You may also be interested in:

Glimpses of the Tarot (1)

Glimpses of the Tarot (2)

The Moon Meditation of Kuan Yin

Meeting the Shaman in Siberia

In August, I featured posts about Russia, based on my travels and studies there. Here, we are back to Russia, but in a very different way. This story is from an unforgettable trip which I made to Siberia in 2004, travelling to the regions of Tuva and Khakassia. One of the most fascinating encounters that I had was with a traditional Siberian shaman, Herel. This is a shortened version of the article I originally wrote forQuest: The Journal of the Theosophical Society in America(Winter 2017).

Evening ritual by Herel and his wife at our yurt camp near Kyzyl

The first beats of the shaman’s drum were resounding, starting slowly but quickly mounting in intensity. I was transported, in spirit at least, back to Siberia from my home in Devon. But then came the sudden roar of a helicopter overhead, completely obliterating the sound I was listening to on the recording. I clicked on the pause button, and peered out of the window. A large army helicopter was circling right above me, barely skimming the rooftops of the town. Its presence felt incongruous, and menacing. But was it? Had I perhaps inadvertently invoked a shamanic presence, as I played the recording of the ritual in my study? After all, it is said that shamans can fly.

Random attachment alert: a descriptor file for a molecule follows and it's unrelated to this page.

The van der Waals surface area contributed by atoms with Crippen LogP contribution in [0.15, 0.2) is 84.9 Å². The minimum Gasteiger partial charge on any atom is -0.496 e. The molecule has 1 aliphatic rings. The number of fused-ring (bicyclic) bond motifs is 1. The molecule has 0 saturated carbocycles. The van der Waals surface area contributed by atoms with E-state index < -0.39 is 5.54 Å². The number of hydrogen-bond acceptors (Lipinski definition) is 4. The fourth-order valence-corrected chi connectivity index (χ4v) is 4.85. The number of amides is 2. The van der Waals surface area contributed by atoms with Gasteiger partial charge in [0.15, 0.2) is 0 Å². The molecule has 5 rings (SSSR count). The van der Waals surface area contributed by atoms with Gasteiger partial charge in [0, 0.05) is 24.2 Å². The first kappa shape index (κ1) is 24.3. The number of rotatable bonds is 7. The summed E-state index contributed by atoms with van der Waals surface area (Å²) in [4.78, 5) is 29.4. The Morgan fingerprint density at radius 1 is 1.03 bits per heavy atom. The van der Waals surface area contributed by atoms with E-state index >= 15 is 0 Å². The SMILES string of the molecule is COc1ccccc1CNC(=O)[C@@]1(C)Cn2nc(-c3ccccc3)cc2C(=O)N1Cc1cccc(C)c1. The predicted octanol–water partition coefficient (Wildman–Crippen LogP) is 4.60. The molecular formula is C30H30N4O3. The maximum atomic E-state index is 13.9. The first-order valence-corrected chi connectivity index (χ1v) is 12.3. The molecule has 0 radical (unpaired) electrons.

This particular recording was of a ritual that took place in 2004, in the far-off province of Tuva, Siberia. It was a consultation I had there with Herel, a local shaman. In fact, this was the first time I had ever played back the recording. I couldn’t bring myself to do so earlier –it might have seemed artificial, and dilute the experience while the power of that occasion still burned bright in my mind. But now, twelve years later, the time was right, and I was ready to listen and reflect. When the helicopter finally departed, as quickly as it had come, I immersed myself again in the drum beats and chanting. I sensed that I was sliding into a different world, eerie and disorientating in one way, but a place where reflection and calmness were also possible. However, the visceral sound of helicopter remained imprinted on my senses, a reminder that this meeting with the shaman had been a powerful experience, and one that, perhaps, was not quite over yet.

The yurt camp where we stayed, which had its own ‘spirit of place’ shrine, as did most sites in the area, including mountains and rivers